Professor Joe Abramson

Professor Joe Abramson, author of WinPepi, passed away, at 92, on February 17th.

The first version of these programs for epidemiologists, composed in collaboration with Eric Peritz (Calculator Programs for the Health Sciences, 1983. Abramson JH and Peritz E), was written for programmable HP calculators. With the advent and growing popularity of personal computers, Joe was introduced to computer programming, and together with Paul Gahlinger translated into DOS and widened the range of the programs (Computer Programs for Epidemiologic Analysis. Gahlinger PM, and Abramson JH, 1993). This PEPI (Programs for EPIdemiologists) collection improved and grew continuously, and later became known in its Windows versions as WinPepi.

Joe, a professor of epidemiology and public health at the Hebrew University and Hadassah faculty of Medicine, was a leader in the field of quantitative Epidemiology and methods of teaching it. His package of computer programs could be seen as an essential component of his trilogy which includes also "Research Methods ("Survey Methods" in earlier versions) in Community Medicine" and "Making Sense of Data". Thus going through the continuum of understanding the nuts and bolts of performing health related research, interpretation of epidemiological data, and easy computer assisted calculations related to them.

Joe had no material profit from WinPepi, which for many years he distributed free of charge through the Brixton Health internet site. He enjoyed writing the programs and had great satisfaction from the knowledge that they were widely used by epidemiologists, practitioners and students around the world. He continued updating existing programs and searching the literature for new statistical procedures which he believed may be helpful if translated to easily used computer programs.

He was always happy to receive questions, corrections and suggestions from users. He remained sharp, curious and active into his 93rd year, and in spite of his physical deterioration was still waiting, a month before his death, for validation of references before uploading a new program for the collection.

Joe left South Africa in 1961 after his pioneering work in needy communities (led by Sidney Kark, together with a team of idealistic professionals) became impossible under the Apartheid regime. He immigrated to Jerusalem where he had a leading role in the development and teaching of COPC (Community Oriented Primary Care).

Joe was a quiet, modest, funny and warm family person. He lost his beloved and loving wife and partner, Eleanor, twenty years ago. He leaves three children - Larry, Howard (Zvi), and Cara, their spouses, children and grandchildren.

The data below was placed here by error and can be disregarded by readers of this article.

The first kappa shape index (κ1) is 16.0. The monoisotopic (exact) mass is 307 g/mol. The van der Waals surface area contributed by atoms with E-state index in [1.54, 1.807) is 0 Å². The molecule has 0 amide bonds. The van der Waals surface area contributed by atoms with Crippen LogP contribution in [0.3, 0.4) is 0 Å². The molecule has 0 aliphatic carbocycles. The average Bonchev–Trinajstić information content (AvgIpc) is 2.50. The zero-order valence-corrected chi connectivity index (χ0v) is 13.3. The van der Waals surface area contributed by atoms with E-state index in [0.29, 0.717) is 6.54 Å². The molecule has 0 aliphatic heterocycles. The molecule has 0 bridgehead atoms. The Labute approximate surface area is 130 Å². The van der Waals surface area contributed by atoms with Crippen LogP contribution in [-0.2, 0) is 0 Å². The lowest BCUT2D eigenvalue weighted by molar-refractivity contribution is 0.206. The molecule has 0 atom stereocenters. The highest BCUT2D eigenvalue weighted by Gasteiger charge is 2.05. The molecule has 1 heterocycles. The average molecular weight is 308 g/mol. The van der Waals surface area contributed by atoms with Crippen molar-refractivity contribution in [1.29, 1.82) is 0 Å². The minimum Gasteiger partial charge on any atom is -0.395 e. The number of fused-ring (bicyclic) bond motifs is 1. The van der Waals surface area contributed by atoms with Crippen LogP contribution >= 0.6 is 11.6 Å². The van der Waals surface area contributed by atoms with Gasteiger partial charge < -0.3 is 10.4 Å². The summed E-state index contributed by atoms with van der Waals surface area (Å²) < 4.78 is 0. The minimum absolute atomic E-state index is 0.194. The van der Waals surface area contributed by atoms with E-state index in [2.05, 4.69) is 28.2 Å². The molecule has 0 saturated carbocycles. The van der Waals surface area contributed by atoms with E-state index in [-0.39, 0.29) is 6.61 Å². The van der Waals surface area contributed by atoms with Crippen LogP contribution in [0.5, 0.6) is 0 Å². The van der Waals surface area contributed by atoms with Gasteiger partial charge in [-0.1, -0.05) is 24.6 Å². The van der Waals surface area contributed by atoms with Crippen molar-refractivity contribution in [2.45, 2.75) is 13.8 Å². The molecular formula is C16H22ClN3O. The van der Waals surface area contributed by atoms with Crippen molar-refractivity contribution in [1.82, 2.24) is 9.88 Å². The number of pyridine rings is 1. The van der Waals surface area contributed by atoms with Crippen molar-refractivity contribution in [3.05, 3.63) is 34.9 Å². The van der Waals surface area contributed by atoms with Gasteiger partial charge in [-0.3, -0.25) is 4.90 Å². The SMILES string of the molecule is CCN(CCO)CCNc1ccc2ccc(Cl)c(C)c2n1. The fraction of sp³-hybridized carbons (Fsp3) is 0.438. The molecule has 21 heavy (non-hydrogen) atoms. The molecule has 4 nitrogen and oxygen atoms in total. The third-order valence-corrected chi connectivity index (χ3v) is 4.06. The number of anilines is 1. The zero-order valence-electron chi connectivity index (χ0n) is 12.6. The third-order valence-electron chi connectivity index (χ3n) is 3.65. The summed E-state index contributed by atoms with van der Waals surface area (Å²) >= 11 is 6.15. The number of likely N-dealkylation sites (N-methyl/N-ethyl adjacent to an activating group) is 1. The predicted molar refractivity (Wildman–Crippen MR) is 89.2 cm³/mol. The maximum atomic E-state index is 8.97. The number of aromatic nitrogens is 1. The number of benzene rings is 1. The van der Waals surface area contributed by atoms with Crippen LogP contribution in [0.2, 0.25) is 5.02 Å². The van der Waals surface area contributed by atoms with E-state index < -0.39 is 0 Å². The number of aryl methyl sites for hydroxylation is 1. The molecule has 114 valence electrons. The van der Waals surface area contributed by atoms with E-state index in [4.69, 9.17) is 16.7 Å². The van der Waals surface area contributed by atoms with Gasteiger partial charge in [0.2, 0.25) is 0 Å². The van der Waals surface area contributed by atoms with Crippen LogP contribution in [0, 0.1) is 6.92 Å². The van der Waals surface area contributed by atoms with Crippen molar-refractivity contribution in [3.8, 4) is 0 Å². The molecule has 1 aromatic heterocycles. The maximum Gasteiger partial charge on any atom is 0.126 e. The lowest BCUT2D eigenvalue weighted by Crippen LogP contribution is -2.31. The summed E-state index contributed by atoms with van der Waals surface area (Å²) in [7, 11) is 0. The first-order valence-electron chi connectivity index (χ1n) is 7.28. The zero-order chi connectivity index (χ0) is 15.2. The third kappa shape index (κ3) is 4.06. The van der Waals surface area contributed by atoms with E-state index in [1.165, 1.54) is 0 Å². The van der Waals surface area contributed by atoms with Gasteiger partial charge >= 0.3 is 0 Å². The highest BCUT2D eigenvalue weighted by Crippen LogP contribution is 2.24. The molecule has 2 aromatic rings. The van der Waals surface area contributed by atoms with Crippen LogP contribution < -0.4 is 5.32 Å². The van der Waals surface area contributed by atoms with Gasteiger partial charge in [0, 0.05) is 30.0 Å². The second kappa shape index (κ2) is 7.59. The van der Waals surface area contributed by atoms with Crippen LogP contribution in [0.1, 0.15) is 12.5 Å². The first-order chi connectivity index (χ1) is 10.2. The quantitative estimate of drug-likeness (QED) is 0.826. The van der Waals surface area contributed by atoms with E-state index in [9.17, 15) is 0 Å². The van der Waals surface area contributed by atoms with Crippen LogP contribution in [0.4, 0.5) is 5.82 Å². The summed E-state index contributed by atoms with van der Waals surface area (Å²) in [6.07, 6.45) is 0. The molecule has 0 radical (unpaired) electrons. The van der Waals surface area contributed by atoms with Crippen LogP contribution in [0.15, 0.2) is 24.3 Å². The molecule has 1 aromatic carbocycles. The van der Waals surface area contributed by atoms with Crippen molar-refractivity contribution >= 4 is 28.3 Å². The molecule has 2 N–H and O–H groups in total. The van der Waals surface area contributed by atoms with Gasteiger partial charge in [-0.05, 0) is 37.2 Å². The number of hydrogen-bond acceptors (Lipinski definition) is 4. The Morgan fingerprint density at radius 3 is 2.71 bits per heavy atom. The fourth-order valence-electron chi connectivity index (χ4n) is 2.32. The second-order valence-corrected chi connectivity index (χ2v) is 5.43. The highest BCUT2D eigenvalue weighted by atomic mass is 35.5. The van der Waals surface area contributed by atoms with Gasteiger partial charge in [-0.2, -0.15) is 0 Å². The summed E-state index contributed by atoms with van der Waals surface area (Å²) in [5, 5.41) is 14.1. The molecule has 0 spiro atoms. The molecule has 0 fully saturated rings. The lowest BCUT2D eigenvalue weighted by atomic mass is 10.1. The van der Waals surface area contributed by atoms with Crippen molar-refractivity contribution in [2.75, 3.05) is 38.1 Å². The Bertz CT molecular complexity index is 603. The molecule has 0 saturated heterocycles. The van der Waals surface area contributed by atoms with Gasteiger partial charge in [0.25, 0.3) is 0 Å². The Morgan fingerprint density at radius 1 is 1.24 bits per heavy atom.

Zvi Abramson, Jerusalem, March 5, 2017.

WINPEPI (PEPI-for-Windows)

WINPEPI will continue to be available from this site.

Joe Abramson has developed an augmented Windows version (WINPEPI) of the PEPI suite of programs for epidemiologists. You can read a description of WINPEPI (published in Epidemiologic Perspectives & Innovations) by clicking here. A list of currently available functions and procedures is available here.

The latest update (version 11.65) was posted to this site on Aug. 23, 2016.

         Download the latest version of WINPEPI as an executable (.EXE) file (9.7 mb).

The downloaded file will be WinPepiSetup.exe.

Alternatively, you can download it in a ZIP archive :

         Download the latest version of WINPEPI as a .ZIP archive (9.7 mb)

which you will have to open to access WinPepiSetup.exe.

When you run WinPepiSetup.exe, it will install the latest WINPEPI programs and manuals, and an index to the statistical procedures and programs, in any folder you select. Older versions will be replaced. Follow the instructions, and your desktop will have a portal to the programs and manuals, the index, and relevant Internet sites.  No changes are made to the Windows registry.

As a third alternative, if you do not have permission to use an installation program (but can download executable files in a zip file), download, which contains all the components of WINPEPI, but no installation program. You will have to open this zip file and copy its contents to a directory of your choice (overwriting any previous versions), and manually put a shortcut to winpepi.exe (the portal program) on your desktop.

          Download the WINPEPI files in a ZIP archive (without an installation program)  (12.2 mb).

All the programs are 32-bit applications, and will run in any version of Microsoft Windows except Windows 3.xx.

When you run the Winpepi installation program you may be warned that it may harm your computer because it has an "unknown publisher" or is "unrecognized" or "may contain viruses or other malicious code" but there has never been a report of harm caused by running a winpepi installation program.

If Windows blocks the installation program you can click on "More info" and then on "Run anyway".

To avoid problems with administrator rights in recent versions of Windows, all results are now automatically saved in PEPI.TXT in the Winpepi folder, instead of in C:\PEPI.TXT, where older results may still be found.

Here is an idex of WINPEPI functions

The currently available WINPEPI programs are :

Manuals are supplied in PDF format, which can be read with (e.g.) Foxit Reader or the Adobe Acrobat Reader.

For a paper describing the programs, see Abramson, J.H. WINPEPI updated: computer programs for epidemiologists, and their teaching potential. Epidemiologic Perspectives & Innovations 2011, 8:1 (can be accessed via the WinPepi portal, and is available here.  The programs and their uses are also described in Encyclopedia of Research Design (ed. N.J. Salkind), vol. 3, Sage Publications, 2010, 1633-1636. A description was also published in the Epidemiology Monitor 2007, 28(Oct): 1-7, with an update in the March 2009 issue. There is a brief and usually out-of-date description in Wikipedia.